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Keating's 'longevity levy' an unnecessary impost on the young when seniors already have wealth in family home



A ‘longevity levy’ as proposed by former prime minister Paul Keating would be an unnecessary impost on the young given many senior Australians are already sitting on significant housing wealth, according to Peter Szabo, founder and managing director of Homesafe Solutions.

Mr. Keating recently made headlines suggesting an insurance scheme funded via a ‘longevity levy’ of 2-3 per cent of wages, to provide income for people aged 80-100 who have outlived their savings.

Mr. Keating says saving 9.5% of wages from age 25 to 65 cannot realistically be expected to provide an adequate income until age 90. 

Mr Szabo agrees this will become ever more important as longevity continues to improve, but says there is already an answer to funding this improved longevity – the family home. “Longevity insurance already exists for many senior Australians in the form of the family home.”

Mr Szabo said while there are affordability challenges in home ownership for younger generations today, current and ‘soon to be’ retirees enjoy high rates of home ownership. “It would not be equitable to require younger generations to pay a levy to fund incomes for generations enjoying high rates of home ownership, when there is an obvious alternative – expecting home-owning retirees to use some of their housing wealth to fund retirement.”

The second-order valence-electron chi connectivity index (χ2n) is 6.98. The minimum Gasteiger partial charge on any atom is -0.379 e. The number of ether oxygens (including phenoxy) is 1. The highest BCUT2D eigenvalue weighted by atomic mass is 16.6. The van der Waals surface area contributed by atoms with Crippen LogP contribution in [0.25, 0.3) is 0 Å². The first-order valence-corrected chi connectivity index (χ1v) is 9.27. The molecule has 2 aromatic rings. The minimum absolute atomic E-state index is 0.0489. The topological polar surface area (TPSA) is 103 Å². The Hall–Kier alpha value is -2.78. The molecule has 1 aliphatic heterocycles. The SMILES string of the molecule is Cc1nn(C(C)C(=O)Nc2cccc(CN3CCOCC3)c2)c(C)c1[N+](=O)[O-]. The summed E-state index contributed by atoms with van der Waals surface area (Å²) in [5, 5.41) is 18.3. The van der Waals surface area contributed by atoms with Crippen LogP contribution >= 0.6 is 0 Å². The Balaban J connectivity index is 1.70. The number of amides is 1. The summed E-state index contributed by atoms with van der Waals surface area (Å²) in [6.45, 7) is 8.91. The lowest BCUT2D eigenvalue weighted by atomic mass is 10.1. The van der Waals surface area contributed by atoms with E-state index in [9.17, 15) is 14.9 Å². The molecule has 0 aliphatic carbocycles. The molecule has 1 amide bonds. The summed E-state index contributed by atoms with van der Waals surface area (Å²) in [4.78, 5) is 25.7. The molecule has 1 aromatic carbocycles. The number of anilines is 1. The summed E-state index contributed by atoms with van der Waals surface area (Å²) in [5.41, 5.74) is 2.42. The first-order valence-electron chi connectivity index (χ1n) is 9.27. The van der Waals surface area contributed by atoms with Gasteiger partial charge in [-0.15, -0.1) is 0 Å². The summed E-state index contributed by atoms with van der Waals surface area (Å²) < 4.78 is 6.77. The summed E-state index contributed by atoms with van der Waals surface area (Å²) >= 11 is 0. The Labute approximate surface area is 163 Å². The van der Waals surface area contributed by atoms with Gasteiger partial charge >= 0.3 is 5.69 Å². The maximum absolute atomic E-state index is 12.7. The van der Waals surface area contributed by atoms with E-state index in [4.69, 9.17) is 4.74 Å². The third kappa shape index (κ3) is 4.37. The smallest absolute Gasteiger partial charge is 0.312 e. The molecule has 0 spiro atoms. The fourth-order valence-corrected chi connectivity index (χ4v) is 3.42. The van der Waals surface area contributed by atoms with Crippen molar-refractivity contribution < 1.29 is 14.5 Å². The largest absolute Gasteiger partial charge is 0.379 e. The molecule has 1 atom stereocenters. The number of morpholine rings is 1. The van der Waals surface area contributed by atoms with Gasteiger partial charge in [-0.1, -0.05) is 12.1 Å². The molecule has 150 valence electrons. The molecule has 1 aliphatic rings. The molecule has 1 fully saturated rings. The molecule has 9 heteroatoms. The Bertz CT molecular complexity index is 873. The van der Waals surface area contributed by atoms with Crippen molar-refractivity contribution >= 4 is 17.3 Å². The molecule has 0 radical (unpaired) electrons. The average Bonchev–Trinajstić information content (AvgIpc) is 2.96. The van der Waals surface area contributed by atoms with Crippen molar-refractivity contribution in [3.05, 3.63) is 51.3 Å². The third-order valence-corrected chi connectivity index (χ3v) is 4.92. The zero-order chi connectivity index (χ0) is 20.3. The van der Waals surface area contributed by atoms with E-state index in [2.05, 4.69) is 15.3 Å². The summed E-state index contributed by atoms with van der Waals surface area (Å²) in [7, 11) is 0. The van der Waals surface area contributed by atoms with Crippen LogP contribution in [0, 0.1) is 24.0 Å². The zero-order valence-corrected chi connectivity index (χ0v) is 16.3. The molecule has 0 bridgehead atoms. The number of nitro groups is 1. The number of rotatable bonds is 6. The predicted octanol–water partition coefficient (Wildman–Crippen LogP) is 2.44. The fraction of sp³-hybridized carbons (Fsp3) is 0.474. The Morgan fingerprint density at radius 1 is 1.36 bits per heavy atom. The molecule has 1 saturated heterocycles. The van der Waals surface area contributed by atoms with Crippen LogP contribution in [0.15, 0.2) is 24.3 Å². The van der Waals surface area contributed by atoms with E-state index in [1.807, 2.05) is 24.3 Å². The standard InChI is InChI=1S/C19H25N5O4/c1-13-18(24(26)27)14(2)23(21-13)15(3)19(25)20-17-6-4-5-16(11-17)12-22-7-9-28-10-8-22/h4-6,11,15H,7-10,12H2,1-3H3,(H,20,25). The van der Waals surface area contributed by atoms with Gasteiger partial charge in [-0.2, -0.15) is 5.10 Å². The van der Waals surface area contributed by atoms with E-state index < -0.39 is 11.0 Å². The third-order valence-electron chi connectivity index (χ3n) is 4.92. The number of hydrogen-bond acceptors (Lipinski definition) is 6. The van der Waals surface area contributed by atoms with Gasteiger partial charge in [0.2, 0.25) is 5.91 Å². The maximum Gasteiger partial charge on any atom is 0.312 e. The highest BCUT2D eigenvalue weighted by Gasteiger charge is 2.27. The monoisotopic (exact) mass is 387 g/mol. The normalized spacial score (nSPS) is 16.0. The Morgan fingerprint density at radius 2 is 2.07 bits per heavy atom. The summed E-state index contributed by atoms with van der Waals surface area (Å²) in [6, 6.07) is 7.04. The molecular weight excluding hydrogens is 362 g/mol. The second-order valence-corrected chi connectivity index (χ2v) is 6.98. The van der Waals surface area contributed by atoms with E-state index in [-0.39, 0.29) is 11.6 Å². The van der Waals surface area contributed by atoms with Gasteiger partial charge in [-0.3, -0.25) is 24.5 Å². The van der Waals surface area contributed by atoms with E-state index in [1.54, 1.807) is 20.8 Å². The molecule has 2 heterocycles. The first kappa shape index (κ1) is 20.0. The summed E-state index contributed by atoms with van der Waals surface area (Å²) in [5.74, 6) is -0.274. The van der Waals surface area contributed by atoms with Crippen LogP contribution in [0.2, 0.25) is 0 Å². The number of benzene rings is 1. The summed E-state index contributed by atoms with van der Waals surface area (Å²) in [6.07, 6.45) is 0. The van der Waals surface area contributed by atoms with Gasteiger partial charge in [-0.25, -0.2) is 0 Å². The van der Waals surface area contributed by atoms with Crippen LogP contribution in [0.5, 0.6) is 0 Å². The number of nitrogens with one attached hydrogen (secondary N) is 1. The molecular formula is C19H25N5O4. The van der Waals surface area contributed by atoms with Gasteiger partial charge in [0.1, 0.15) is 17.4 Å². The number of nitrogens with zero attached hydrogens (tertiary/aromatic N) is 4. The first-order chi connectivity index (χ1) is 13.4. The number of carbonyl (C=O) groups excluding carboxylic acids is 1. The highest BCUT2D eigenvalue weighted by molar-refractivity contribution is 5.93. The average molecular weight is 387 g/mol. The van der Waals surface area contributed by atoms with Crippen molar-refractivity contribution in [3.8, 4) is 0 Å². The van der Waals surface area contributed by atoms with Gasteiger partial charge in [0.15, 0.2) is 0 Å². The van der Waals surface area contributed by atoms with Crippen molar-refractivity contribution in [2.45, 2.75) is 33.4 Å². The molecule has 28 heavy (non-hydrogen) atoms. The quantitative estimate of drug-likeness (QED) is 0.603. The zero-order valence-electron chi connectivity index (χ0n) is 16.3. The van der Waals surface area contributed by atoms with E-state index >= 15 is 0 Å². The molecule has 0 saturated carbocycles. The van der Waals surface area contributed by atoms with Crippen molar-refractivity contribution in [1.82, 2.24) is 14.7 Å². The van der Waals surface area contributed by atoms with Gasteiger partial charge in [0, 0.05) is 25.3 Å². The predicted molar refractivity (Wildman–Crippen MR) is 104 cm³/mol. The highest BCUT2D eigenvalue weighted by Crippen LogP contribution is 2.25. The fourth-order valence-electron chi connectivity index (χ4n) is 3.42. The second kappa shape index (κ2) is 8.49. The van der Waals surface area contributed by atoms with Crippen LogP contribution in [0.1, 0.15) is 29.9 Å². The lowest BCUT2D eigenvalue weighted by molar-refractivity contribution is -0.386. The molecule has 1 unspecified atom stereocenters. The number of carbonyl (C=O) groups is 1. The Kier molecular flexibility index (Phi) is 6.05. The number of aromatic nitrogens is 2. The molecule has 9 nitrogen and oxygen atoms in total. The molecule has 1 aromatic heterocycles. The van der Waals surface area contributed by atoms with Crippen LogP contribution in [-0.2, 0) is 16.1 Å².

For many senior Australians who may have exhausted superannuation and other savings, the home is their main or only asset. “Perhaps it would make sense for retirees to first draw down on their superannuation but as this runs out, rather than turning to an insurance scheme funded by an impost on working Australians, senior Australians can turn to their home equity to fund the next stage of their retirement. 

“Both assets were built up gradually, and it should also be possible to draw each of them down gradually.  Home equity could also be drawn down to augment superannuation and ensure it does not run out.”

Mr Szabo said home equity release has not been viewed in Australia as a mainstream way of funding retirement, but this will have to change with improvements in longevity. “There needs to be more discussion around the different ways seniors might access this wealth. 

“Surely utilising home equity will be preferable to another impost such as a longevity levy on working Australians.”